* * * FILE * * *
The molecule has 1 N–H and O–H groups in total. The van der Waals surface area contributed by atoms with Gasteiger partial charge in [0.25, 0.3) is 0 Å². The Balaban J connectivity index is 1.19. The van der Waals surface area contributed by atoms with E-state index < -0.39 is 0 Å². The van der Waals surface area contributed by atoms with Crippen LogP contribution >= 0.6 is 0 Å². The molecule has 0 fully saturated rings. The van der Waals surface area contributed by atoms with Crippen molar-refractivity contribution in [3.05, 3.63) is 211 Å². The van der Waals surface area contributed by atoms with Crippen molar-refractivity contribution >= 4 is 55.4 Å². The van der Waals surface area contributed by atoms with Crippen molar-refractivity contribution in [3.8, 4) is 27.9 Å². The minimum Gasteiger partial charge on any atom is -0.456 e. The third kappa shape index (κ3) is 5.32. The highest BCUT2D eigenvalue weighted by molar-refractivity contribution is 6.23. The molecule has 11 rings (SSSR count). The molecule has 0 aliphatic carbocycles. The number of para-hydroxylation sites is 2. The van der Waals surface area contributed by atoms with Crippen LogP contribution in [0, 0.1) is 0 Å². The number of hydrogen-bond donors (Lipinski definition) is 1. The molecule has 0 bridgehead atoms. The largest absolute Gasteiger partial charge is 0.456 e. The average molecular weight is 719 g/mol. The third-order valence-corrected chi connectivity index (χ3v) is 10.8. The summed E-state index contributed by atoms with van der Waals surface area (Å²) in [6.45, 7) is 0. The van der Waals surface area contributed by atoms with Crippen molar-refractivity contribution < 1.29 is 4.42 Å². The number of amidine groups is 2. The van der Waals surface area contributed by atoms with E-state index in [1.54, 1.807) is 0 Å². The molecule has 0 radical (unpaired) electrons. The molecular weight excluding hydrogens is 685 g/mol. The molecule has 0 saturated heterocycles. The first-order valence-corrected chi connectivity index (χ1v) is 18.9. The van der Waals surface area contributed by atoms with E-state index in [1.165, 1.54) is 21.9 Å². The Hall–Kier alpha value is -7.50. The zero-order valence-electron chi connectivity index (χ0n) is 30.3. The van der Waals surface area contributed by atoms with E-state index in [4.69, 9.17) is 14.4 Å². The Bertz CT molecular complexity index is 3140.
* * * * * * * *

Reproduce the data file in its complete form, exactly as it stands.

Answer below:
The molecule has 1 N–H and O–H groups in total. The van der Waals surface area contributed by atoms with Gasteiger partial charge in [0.25, 0.3) is 0 Å². The Balaban J connectivity index is 1.19. The van der Waals surface area contributed by atoms with E-state index < -0.39 is 0 Å². The van der Waals surface area contributed by atoms with Crippen LogP contribution >= 0.6 is 0 Å². The molecule has 0 fully saturated rings. The van der Waals surface area contributed by atoms with Crippen molar-refractivity contribution in [3.05, 3.63) is 211 Å². The van der Waals surface area contributed by atoms with Crippen molar-refractivity contribution >= 4 is 55.4 Å². The van der Waals surface area contributed by atoms with Crippen molar-refractivity contribution in [3.8, 4) is 27.9 Å². The minimum Gasteiger partial charge on any atom is -0.456 e. The third kappa shape index (κ3) is 5.32. The highest BCUT2D eigenvalue weighted by molar-refractivity contribution is 6.23. The molecule has 11 rings (SSSR count). The molecule has 0 aliphatic carbocycles. The number of para-hydroxylation sites is 2. The van der Waals surface area contributed by atoms with Crippen LogP contribution in [0, 0.1) is 0 Å². The number of hydrogen-bond donors (Lipinski definition) is 1. The molecule has 0 bridgehead atoms. The largest absolute Gasteiger partial charge is 0.456 e. The average molecular weight is 719 g/mol. The third-order valence-corrected chi connectivity index (χ3v) is 10.8. The summed E-state index contributed by atoms with van der Waals surface area (Å²) in [6.45, 7) is 0. The van der Waals surface area contributed by atoms with Crippen molar-refractivity contribution < 1.29 is 4.42 Å². The number of amidine groups is 2. The van der Waals surface area contributed by atoms with E-state index in [1.54, 1.807) is 0 Å². The molecule has 0 radical (unpaired) electrons. The molecular weight excluding hydrogens is 685 g/mol. The molecule has 0 saturated heterocycles. The first-order valence-corrected chi connectivity index (χ1v) is 18.9. The van der Waals surface area contributed by atoms with E-state index in [1.165, 1.54) is 21.9 Å². The Hall–Kier alpha value is -7.50. The zero-order valence-electron chi connectivity index (χ0n) is 30.3. The van der Waals surface area contributed by atoms with E-state index in [4.69, 9.17) is 14.4 Å². The Bertz CT molecular complexity index is 3140.